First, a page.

Publication details

Fate of the Molar Dental Lamina in the Monophyodont Mouse

Authors

DOSEDĚLOVÁ Hana DUMKOVÁ Jana LESOT Hervé GLOCOVÁ Kristýna KUNOVÁ Michaela TUCKER Abigail S. VESELÁ Iva KREJČÍ Pavel TICHÝ František HAMPL Aleš BUCHTOVÁ marcela

Year of publication 2015
Type Article in Periodical
Magazine / Source Plos one
MU Faculty or unit

Faculty of Science

Citation
Doi http://dx.doi.org/10.1371/journal.pone.0127543
Field Genetics and molecular biology
Keywords EPITHELIAL STEM-CELLS; TOOTH REPLACEMENT; ODONTOBLAST DIFFERENTIATION; BASAL LAMINA; TEETH; PROLIFERATION; HEDGEHOG; MORPHOGENESIS; DENTITION; SOX2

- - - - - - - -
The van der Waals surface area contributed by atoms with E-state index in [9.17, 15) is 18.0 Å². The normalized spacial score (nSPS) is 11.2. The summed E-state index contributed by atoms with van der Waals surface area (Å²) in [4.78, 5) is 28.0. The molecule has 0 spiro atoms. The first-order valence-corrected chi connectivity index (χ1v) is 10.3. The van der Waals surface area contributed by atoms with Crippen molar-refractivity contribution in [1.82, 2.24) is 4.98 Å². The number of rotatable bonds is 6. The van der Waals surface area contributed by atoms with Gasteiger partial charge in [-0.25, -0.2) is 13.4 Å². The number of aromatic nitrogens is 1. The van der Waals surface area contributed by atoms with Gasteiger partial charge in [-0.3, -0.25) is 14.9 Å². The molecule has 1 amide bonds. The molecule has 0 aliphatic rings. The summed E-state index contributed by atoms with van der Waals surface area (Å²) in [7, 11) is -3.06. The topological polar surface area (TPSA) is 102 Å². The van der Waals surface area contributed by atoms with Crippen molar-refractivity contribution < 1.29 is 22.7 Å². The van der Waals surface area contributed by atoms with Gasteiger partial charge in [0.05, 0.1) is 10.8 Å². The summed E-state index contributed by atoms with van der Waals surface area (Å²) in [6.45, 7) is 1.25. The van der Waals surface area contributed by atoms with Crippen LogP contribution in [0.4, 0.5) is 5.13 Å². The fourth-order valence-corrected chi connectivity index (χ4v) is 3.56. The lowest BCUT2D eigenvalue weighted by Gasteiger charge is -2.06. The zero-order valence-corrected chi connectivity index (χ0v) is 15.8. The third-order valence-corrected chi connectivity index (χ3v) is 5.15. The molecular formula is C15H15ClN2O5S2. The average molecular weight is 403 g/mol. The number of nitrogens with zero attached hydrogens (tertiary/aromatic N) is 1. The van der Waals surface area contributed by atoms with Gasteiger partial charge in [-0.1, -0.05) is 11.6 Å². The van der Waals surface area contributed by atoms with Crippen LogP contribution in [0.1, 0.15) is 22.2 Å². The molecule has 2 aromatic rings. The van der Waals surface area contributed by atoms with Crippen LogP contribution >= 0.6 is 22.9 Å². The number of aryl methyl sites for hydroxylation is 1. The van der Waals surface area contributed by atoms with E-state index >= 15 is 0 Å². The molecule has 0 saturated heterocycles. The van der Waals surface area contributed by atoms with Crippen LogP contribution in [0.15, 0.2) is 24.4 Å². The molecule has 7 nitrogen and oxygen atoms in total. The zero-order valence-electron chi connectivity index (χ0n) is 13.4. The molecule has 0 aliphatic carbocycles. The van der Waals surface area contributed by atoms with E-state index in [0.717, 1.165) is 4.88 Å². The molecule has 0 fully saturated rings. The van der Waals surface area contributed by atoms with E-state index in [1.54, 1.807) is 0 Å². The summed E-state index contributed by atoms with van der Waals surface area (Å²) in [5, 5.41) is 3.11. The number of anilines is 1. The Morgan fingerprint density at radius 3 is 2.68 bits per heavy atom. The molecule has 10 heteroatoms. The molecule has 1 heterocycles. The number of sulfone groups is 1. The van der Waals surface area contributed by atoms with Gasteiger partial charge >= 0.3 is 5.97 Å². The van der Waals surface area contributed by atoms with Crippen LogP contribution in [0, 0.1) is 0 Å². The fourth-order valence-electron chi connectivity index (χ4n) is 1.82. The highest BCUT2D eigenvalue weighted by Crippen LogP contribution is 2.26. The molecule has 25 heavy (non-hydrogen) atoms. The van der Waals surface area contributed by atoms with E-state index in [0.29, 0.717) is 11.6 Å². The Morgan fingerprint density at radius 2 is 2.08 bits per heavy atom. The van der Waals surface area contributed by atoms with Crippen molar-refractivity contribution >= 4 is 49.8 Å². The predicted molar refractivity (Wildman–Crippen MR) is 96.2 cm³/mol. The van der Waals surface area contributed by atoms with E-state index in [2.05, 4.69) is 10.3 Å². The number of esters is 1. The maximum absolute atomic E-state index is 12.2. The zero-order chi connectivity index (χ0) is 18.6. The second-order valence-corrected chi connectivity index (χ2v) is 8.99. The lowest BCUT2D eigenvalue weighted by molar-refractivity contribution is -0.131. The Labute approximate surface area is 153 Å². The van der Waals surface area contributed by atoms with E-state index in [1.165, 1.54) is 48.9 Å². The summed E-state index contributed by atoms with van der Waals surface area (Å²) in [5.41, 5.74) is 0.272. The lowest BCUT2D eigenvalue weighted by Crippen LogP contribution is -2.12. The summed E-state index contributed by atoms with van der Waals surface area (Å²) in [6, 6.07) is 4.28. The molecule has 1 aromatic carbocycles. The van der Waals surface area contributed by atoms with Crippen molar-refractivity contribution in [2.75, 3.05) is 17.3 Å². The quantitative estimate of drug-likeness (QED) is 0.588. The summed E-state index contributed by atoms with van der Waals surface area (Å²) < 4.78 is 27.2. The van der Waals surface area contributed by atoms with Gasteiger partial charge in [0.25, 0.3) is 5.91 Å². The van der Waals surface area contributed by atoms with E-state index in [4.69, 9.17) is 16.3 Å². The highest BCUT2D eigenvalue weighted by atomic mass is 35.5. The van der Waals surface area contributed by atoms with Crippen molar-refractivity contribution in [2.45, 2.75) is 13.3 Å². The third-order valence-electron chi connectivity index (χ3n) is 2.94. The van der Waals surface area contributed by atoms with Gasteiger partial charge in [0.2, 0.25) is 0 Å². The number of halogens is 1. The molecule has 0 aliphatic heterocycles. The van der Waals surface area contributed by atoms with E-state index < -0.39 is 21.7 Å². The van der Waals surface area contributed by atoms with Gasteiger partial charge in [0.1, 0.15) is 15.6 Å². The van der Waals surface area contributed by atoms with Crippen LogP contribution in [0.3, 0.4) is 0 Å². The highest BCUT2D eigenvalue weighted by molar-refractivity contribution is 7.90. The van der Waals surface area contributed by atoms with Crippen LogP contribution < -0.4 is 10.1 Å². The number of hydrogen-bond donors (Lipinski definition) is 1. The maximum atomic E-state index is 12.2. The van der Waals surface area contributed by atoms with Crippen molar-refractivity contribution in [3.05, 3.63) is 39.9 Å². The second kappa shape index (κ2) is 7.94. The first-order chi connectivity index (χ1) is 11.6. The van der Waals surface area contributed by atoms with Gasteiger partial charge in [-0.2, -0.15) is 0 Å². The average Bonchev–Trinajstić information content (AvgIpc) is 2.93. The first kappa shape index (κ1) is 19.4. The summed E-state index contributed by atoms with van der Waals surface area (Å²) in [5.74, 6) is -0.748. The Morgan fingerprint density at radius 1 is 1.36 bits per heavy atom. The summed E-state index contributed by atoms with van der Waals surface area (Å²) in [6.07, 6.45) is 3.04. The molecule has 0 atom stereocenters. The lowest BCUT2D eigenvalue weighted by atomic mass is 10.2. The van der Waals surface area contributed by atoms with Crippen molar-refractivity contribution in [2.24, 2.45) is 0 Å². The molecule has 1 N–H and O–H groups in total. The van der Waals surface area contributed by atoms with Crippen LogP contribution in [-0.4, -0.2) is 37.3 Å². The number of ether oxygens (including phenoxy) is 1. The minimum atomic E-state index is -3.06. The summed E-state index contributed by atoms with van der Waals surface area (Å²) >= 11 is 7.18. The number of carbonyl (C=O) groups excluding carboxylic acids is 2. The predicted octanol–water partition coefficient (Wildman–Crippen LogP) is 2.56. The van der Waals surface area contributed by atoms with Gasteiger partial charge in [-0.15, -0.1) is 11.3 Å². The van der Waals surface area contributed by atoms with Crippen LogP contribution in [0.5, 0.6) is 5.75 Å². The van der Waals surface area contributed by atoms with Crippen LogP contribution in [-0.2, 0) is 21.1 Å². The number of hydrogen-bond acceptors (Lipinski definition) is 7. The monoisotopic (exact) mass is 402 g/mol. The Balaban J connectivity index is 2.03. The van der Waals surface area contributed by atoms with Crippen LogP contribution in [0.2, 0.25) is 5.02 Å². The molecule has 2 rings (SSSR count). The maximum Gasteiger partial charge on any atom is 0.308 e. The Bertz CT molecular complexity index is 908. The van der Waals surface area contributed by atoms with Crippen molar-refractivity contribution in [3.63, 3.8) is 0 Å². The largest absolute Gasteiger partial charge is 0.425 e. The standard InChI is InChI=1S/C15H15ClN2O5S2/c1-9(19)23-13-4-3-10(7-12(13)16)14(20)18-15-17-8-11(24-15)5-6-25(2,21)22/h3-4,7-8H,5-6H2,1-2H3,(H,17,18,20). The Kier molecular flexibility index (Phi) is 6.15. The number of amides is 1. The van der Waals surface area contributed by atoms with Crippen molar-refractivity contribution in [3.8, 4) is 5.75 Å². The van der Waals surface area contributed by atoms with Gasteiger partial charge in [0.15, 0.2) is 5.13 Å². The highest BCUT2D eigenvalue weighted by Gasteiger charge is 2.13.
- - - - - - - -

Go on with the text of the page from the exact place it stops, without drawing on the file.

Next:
Description The successional dental lamina (SDL) plays an essential role in the development of replacement teeth in diphyodont and polyphyodont animals. A morphologically similar structure, the rudimental successional dental lamina (RSDL), has been described in monophyodont (only one tooth generation) lizards on the lingual side of the developing functional tooth. This rudimentary lamina regresses, which has been proposed to play a role in preventing the formation of future generations of teeth. A similar rudimentary lingual structure has been reported associated with the first molar in the monophyodont mouse, and we show that this structure is common to all murine molars. Intriguingly, a lingual lamina is also observed on the non-replacing molars of other diphyodont mammals (pig and hedgehog), initially appearing very similar to the successional dental lamina on the replacing teeth. We have analyzed the morphological as well as ultrastructural changes that occur during the development and loss of this molar lamina in the mouse, from its initiation at late embryonic stages to its disappearance at postnatal stages. We show that loss appears to be driven by a reduction in cell proliferation, down-regulation of the progenitor marker Sox2, with only a small number of cells undergoing programmed cell death. The lingual lamina was associated with the dental stalk, a short epithelial connection between the tooth germ and the oral epithelium. The dental stalk remained in contact with the oral epithelium throughout tooth development up to eruption when connective tissue and numerous capillaries progressively invaded the dental stalk. The buccal side of the dental stalk underwent keratinisation and became part of the gingival epithelium, while most of the lingual cells underwent programmed cell death and the tissue directly above the erupting tooth was shed into the oral cavity.
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